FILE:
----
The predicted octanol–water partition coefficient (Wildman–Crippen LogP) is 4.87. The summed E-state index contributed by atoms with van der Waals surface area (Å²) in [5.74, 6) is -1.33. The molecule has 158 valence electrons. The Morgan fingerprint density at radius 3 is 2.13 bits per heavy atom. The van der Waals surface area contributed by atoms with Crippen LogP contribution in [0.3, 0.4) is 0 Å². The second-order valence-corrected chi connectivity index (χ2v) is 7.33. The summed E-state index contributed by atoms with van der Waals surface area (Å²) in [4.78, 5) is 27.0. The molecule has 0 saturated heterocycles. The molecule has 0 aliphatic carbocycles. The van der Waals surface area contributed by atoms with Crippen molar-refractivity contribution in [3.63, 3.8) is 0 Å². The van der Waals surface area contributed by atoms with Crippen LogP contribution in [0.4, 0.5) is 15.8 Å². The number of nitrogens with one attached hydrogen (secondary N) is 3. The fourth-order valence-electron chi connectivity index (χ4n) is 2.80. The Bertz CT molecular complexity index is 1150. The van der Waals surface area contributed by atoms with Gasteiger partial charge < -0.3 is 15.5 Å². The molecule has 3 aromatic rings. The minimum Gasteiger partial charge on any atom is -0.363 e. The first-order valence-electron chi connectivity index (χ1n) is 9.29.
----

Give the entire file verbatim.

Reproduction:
The predicted octanol–water partition coefficient (Wildman–Crippen LogP) is 4.87. The summed E-state index contributed by atoms with van der Waals surface area (Å²) in [5.74, 6) is -1.33. The molecule has 158 valence electrons. The Morgan fingerprint density at radius 3 is 2.13 bits per heavy atom. The van der Waals surface area contributed by atoms with Crippen LogP contribution in [0.3, 0.4) is 0 Å². The second-order valence-corrected chi connectivity index (χ2v) is 7.33. The summed E-state index contributed by atoms with van der Waals surface area (Å²) in [4.78, 5) is 27.0. The molecule has 0 saturated heterocycles. The molecule has 0 aliphatic carbocycles. The van der Waals surface area contributed by atoms with Crippen molar-refractivity contribution in [3.63, 3.8) is 0 Å². The van der Waals surface area contributed by atoms with Crippen LogP contribution in [0.4, 0.5) is 15.8 Å². The number of nitrogens with one attached hydrogen (secondary N) is 3. The fourth-order valence-electron chi connectivity index (χ4n) is 2.80. The Bertz CT molecular complexity index is 1150. The van der Waals surface area contributed by atoms with Gasteiger partial charge < -0.3 is 15.5 Å². The molecule has 3 aromatic rings. The minimum Gasteiger partial charge on any atom is -0.363 e. The first-order valence-electron chi connectivity index (χ1n) is 9.29.